"CP/M compatible" vs. "MS-DOS Compatible" machines?
cclist at sydex.com
Tue Feb 5 03:08:19 CST 2008
> Date: Tue, 05 Feb 2008 02:20:29 -0500
> From: "Roy J. Tellason"
> > I'd already done it for DX-85M
> What's that?
Proprietary multitasking operating system, based on the 8085;
basically the other end of the spectrum from CP/M. Included built-in-
interrupt-driven I/O (including 4 channels of async), file types
(i.e. differentiated between executable, data, index, etc.), built-in
ISAM files and a bunch of other stuff. One of these days I'll chat
about it if anyone's curious.
Sometimes interrupt-driven I/O wasn't very good. We used an Intel
8275 CRTC in the CPU and some enterprising engineer decided to
hardwire it to DMA channel 1, not 0. On the 8257 DMAC that meant
that we couldn't use auto-initialize to keep the display going and
basically had to re-initialize the DMA transfer between screens,
using an end-of-screen interrupt. Servicing that interrupt 60 times
per second was a big drag on the CPU--and if you missed it, the
screen would flicker.
Re: passing arguments on the stack. It's an interesting exercise on
the 8085 using the "undocumented" instructions. For example, opcode
38H, which is a two-byte instruction would take SP, add the second
instruction byte and stick the result in DE. Opcode 28H would do the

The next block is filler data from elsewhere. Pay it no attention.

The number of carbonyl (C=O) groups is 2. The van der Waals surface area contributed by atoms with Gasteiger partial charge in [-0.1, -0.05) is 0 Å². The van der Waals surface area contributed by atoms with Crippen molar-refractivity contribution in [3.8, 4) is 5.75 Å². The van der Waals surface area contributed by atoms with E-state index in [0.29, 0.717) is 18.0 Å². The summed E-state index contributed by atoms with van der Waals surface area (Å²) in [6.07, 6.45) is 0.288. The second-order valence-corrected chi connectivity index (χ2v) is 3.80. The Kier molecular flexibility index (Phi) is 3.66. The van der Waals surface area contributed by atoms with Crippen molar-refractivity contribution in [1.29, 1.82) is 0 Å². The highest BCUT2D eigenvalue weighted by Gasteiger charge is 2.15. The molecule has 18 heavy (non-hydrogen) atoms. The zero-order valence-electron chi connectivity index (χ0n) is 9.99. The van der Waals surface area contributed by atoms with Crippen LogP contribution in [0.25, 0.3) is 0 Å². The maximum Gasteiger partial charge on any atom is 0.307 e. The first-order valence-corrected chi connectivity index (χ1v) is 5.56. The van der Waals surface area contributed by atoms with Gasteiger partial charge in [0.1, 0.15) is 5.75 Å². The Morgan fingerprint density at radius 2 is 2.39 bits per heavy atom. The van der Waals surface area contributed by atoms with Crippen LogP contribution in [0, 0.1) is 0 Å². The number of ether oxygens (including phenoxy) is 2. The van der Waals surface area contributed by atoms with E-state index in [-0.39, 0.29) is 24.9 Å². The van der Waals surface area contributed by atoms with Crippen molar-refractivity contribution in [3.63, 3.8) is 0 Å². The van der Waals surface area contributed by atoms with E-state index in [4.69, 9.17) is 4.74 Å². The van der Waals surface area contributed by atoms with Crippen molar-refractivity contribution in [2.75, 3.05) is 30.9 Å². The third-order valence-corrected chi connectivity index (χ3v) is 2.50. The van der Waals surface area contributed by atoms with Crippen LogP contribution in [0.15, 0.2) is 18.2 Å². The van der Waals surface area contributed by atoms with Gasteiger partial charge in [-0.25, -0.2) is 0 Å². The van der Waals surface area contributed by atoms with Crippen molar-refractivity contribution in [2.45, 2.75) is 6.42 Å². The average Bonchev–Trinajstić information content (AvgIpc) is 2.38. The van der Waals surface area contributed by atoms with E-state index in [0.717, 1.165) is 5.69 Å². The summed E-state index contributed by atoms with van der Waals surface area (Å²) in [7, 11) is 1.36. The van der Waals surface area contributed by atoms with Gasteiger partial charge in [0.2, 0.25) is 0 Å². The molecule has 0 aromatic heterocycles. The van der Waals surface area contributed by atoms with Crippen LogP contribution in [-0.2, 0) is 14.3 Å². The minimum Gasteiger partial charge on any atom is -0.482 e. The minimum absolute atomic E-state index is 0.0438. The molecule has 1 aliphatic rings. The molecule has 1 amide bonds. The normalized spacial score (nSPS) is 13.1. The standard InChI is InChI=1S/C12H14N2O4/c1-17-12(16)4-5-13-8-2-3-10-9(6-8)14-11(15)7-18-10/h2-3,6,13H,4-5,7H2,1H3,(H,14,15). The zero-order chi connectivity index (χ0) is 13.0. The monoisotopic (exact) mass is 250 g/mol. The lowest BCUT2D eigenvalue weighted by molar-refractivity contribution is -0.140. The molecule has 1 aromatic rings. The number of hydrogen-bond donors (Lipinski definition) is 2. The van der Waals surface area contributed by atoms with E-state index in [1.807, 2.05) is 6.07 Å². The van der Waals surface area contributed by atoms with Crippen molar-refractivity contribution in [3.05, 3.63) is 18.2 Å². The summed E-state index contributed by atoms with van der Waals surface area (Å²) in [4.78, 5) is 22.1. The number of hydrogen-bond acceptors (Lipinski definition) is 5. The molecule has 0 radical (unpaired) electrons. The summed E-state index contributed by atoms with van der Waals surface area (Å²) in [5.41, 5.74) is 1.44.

same, but use HL instead of SP.
Another 8085 16-bit operation, opcode D9H, would store HL in the
address pointed to by DE. Opcode EDh would load HL from the address
pointed to by DE.
There were a couple of other 16-bit operations in 8085 not
documented. 08H would subtract BC from HL, 10H shifted HL right one
place with sign extension. 18H rotated DE left one place through the
carry flag (i.e. 17 bit rotate).
There were a few other instructions of less interest: a couple of
jumps that tested for unsigned overflow and a conditional restart to
location 40H (RST 8) if the overflow flag was set.
With the exception of the double-precision subtract, none of these
instructions have close analogues in the Z80 instruction set. Nor,
AFAIK, did any commercial products exploit them.
It was kind of unfortunate that Intel simply didn't leave blanks in
the 8080 documentation for the "do nothing" moves; (e.g. MOV A,A; MOV
B,B, etc.). It might have freed up a few more spare opcodes for
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